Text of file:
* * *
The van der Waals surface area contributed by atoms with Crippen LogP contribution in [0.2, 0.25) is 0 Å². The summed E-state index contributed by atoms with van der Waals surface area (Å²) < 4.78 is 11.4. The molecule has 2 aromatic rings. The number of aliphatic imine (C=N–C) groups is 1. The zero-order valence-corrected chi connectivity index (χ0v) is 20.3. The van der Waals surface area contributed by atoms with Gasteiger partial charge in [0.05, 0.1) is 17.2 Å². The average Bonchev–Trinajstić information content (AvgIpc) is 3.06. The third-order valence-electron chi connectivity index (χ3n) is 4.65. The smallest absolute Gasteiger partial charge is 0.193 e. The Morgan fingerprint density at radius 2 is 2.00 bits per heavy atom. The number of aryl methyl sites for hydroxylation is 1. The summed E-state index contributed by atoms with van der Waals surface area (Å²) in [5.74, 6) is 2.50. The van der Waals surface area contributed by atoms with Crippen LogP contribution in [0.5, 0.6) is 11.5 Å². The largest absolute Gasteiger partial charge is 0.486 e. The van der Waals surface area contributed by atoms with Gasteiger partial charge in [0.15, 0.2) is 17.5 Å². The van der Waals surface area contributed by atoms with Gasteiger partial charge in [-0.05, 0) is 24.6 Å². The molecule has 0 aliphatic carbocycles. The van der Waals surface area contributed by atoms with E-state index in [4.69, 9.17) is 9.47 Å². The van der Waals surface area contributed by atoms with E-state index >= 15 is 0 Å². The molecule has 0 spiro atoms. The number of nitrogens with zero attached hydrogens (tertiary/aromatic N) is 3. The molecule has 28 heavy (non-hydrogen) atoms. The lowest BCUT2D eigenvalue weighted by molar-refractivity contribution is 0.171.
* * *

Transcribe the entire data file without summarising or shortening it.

The van der Waals surface area contributed by atoms with Crippen LogP contribution in [0.2, 0.25) is 0 Å². The summed E-state index contributed by atoms with van der Waals surface area (Å²) < 4.78 is 11.4. The molecule has 2 aromatic rings. The number of aliphatic imine (C=N–C) groups is 1. The zero-order valence-corrected chi connectivity index (χ0v) is 20.3. The van der Waals surface area contributed by atoms with Gasteiger partial charge in [0.05, 0.1) is 17.2 Å². The average Bonchev–Trinajstić information content (AvgIpc) is 3.06. The third-order valence-electron chi connectivity index (χ3n) is 4.65. The smallest absolute Gasteiger partial charge is 0.193 e. The Morgan fingerprint density at radius 2 is 2.00 bits per heavy atom. The number of aryl methyl sites for hydroxylation is 1. The summed E-state index contributed by atoms with van der Waals surface area (Å²) in [5.74, 6) is 2.50. The van der Waals surface area contributed by atoms with Crippen LogP contribution in [0.5, 0.6) is 11.5 Å². The largest absolute Gasteiger partial charge is 0.486 e. The van der Waals surface area contributed by atoms with Gasteiger partial charge in [0.15, 0.2) is 17.5 Å². The van der Waals surface area contributed by atoms with Gasteiger partial charge in [-0.05, 0) is 24.6 Å². The molecule has 0 aliphatic carbocycles. The van der Waals surface area contributed by atoms with E-state index in [4.69, 9.17) is 9.47 Å². The van der Waals surface area contributed by atoms with E-state index >= 15 is 0 Å². The molecule has 0 spiro atoms. The number of nitrogens with zero attached hydrogens (tertiary/aromatic N) is 3. The molecule has 28 heavy (non-hydrogen) atoms. The lowest BCUT2D eigenvalue weighted by molar-refractivity contribution is 0.171.